Facts About Your Body Fuel. What You Really Didn’t Know About Carbs.
Diet. It is such a varied, and not to mention sometimes a scary word. However, as we know, we are what we eat, and we need to start paying more attention to this fact, particularly when chronic illnesses are becoming so prevalent in our society. This increase is generally due to inappropriate diets and not enough exercise.
Most of us are renown for eating too much sugar, too many grains, and not enough healthy fats. Protein is being consumed in excess, and most of that is sourced through poorly made convenience and processed foods. Eating “enough carbs” is drummed into us. However, it is this advice that is adding to health problems.
Since the evolution of man, dietary fats have been the favoured fuel for our metabolism. According to Dr Joseph Mercola, osteopathic physician, one of the main successes to long-term management of your weight and wellbeing is a healthy mitochondrial function. This entails keeping your net carb, fat and protein ratios in check.
So, how do you improve your mitochondrial function through your diet? The basic rule is to eat with an approach to burn off fat as the chief source of fuel instead of sugar. Some helpful eating tips for this include ketogenic diets, intermittent fasting and extended water fasts for overweight people.
Our bodies were engineered to have the flexibility to use glucose as well as fat for a fuel source. One slight problem is that many people don’t have the capacity to burn fat, and this inflexibility is a consequence of eating a high-carb diet for a lengthy time. The outcome is, these people have issues with their weight (which could also manifest as visceral fat) and battle with health problems.
To combat this, try metabolic cycling to help burn fat and avoid late night binging.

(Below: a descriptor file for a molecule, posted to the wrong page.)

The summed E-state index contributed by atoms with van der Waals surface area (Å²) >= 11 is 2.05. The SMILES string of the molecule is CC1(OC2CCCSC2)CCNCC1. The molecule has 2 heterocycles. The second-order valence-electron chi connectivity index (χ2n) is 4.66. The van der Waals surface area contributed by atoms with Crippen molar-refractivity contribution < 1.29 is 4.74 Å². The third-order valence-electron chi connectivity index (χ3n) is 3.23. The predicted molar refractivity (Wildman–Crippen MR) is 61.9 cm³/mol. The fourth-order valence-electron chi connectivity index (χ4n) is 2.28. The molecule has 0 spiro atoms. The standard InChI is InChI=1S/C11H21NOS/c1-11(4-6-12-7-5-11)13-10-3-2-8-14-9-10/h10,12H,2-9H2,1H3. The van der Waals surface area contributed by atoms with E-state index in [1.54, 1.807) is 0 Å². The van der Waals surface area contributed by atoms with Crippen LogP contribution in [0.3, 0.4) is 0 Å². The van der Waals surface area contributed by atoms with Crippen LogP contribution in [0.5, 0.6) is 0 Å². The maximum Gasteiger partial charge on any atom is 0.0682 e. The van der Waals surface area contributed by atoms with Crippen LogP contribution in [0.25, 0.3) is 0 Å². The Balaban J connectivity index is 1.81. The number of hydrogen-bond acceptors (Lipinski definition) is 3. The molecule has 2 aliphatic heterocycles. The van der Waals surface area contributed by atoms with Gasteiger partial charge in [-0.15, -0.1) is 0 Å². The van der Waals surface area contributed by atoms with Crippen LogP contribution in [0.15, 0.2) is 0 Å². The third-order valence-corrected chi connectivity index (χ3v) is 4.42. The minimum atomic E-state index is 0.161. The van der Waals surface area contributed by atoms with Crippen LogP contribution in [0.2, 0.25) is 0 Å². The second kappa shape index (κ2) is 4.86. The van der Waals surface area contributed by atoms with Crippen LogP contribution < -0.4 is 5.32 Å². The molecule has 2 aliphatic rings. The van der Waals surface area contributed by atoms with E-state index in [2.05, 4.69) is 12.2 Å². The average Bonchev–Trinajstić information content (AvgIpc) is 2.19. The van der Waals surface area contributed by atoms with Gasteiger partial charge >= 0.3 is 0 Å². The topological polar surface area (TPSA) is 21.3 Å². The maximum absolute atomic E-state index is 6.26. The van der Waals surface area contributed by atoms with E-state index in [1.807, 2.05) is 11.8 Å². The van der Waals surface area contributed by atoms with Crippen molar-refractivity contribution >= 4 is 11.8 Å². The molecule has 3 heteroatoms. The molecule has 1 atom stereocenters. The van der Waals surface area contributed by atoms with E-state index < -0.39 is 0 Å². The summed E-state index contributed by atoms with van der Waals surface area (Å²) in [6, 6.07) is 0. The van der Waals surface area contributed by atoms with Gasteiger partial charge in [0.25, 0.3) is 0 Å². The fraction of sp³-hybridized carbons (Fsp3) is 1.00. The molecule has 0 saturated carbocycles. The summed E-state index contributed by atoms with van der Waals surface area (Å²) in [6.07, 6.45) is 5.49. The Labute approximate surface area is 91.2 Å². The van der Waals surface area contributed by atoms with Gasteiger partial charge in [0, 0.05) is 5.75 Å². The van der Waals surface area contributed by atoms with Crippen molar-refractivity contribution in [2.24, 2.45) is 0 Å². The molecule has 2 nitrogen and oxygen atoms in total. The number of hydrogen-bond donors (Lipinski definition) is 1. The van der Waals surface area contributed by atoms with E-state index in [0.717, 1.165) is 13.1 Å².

Good fats have been known to improve the metabolism of glucose and reduce inflammation. Primarily, Omega-3 fats (found in foods like salmon and other oily fish for example) lower the autoimmune response linked with type 1 diabetes, which is a disorder where your body kills off beta cells responsible for manufacturing insulin. Insulin is a hormone produced by your body to regulate the metabolism of fats, carbs and protein.
Changing your eating habits from being high in carbs to one full of healthy fats, moderate levels of protein and low in net carbs can help your body’s chemistry get back into balance. You don’t really put on weight by eating in excess and not exercising enough. Good fats are also not a real cause to weight gain. Obesity commonly results from consumption of too many carbs, which leads to a failure to burn through fat for body fuel.
Diets with an abundance of refined foods and fructose can cause cells to gather up fat. Dietary carbohydrates, in particular, fructose, are the building blocks of glycerol-3-phosphate, which is a substance that encourages fat to fix itself within fat tissue.
A high-carb diet also increases your level of insulin and averts fat from being released from your body. There is no amount of bouncing, jogging, skipping or swimming that will compensate for this, and is the reason it’s almost impossible to shift the weight. Dropping back on your carbs is vital when you are trying to move the bulge.
On the other hand, remember when you cut out the net carbs like grains and sugar, you need to ensure adequate intake of carbs through vegetables, as they contain important fibre as well. The fibre that is enjoyed from vegetables is crucial as it builds a healthy gut microbiome and steadies blood sugar levels and improves fat burning.
It’s also important to increase your consumption of healthy fats through foods like coconut oil, nuts and seeds, avocados and egg yolks.
Among all, remember to chill a little, laugh a lot and enjoy a break with a cup of Bondi Beach Tea Co. Our tea blends are low in carbs and might even help with that motivation you need for getting started on your journey to wellness.
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